- Share this article on Facebook
- Share this article on Twitter
- Share this article on Email
- Show additional share options
- Share this article on Print
- Share this article on Comment
- Share this article on Whatsapp
- Share this article on Linkedin
- Share this article on Reddit
- Share this article on Pinit
- Share this article on Tumblr
Workers at Microsoft-owned video game developer ZeniMax Studios are organizing and attempting to form the first U.S. union at the tech giant.
About 300 quality assurance (QA) workers at The Elder Scrolls Online: High Isle developer are attempting to join the Communications Workers of America (CWA), the union announced on Monday. The workers are based at company sites in Hunt Valley and Rockville, Maryland and Austin and Dallas, Texas. Per the CWA, Microsoft has agreed to voluntarily recognize the union if a majority of the ZeniMax Studios workers vote to join in a card count.
In June, Microsoft signaled an open stance toward labor unions when president and vice chair Brad Smith published a memo stating the company is “committed to creative and collaborative approaches with unions when employees wish to exercise their rights and Microsoft is presented with a specific unionization proposal.” Later that month, the CWA — which has been actively organizing at video game holding company Activision Blizzard, which Microsoft purchased in a $68.7 billion megadeal earlier in the year — inked a labor neutrality agreement with Microsoft. If the Microsoft-Activision Blizzard deal passes regulatory scrutiny and closes, the neutrality agreement will go into effect 60 days after.
“We applaud Microsoft for remaining neutral through this process and letting workers decide for themselves whether they want a union,” CWA president Christopher Shelton said in a statement. “The company is fulfilling the commitments they laid out in their labor principals earlier this year, while sending a resounding message to the video game industry: the right to freely and fairly make a choice about union representation should be in the hands of the workers, not management.”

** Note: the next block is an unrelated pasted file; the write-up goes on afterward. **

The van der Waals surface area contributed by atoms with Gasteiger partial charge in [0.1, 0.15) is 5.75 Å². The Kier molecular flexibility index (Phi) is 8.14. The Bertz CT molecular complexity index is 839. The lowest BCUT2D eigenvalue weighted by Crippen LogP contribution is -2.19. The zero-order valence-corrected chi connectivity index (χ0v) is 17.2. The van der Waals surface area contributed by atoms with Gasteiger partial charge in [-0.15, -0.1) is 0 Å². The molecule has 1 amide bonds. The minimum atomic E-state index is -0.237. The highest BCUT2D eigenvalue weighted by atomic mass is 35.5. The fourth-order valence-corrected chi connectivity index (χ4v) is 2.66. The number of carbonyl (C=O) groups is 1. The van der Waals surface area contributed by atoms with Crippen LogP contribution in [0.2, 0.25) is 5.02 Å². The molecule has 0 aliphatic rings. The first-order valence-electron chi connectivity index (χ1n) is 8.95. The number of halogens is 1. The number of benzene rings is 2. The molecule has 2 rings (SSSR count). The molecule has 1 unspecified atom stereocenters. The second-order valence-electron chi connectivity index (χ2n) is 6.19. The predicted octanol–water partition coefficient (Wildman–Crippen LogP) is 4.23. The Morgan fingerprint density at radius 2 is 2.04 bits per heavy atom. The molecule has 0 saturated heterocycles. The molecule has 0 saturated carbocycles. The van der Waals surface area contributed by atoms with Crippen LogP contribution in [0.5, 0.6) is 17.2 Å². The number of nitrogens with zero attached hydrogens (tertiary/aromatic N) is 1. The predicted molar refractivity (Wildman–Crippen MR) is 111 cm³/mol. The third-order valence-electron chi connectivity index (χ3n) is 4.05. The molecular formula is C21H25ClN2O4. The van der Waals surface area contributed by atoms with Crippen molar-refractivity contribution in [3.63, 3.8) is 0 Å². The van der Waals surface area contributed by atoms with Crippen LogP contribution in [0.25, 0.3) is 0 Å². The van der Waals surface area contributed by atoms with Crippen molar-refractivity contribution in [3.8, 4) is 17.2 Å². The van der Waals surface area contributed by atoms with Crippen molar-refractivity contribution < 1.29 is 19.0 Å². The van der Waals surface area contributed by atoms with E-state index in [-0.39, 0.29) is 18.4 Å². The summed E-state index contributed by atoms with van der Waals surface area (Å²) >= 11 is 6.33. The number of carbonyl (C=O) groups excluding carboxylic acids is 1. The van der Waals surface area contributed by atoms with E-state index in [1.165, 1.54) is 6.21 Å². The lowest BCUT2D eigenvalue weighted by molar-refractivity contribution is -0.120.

A Microsoft spokesperson added, “The recent organizing efforts of ZeniMax employees, and Microsoft and ZeniMax’s neutrality toward this, are an example of our labor principles in action. We remain committed to providing employees with an opportunity to freely and fairly make choices about their workplace representation.”
The CWA successfully organized a union of QA workers at Activision Blizzard-owned Raven Software in May and prevailed in an NLRB union election with another group of QA workers at Blizzard Albany on Friday. The union’s relationship with Activision Blizzard has been contentious, with the CWA filing multiple unfair labor practice complaints with the NLRB against the company and backing employee protests.
So far, the union and Microsoft have found common ground, according to Shelton. On Monday Shelton compared Microsoft’s approach to the unionization drive to those of other video game and tech companies that he says “have made a conscious choice to attack, undermine, and demoralize their own employees when they join together to form a union.” Shelton continued, “Microsoft has made a different choice, which other corporations would be wise to emulate for the good of their corporate culture, their workers, and their customers.”
Dec. 5, 4:04 p.m. Updated with Microsoft statement.
Sign up for THR news straight to your inbox every day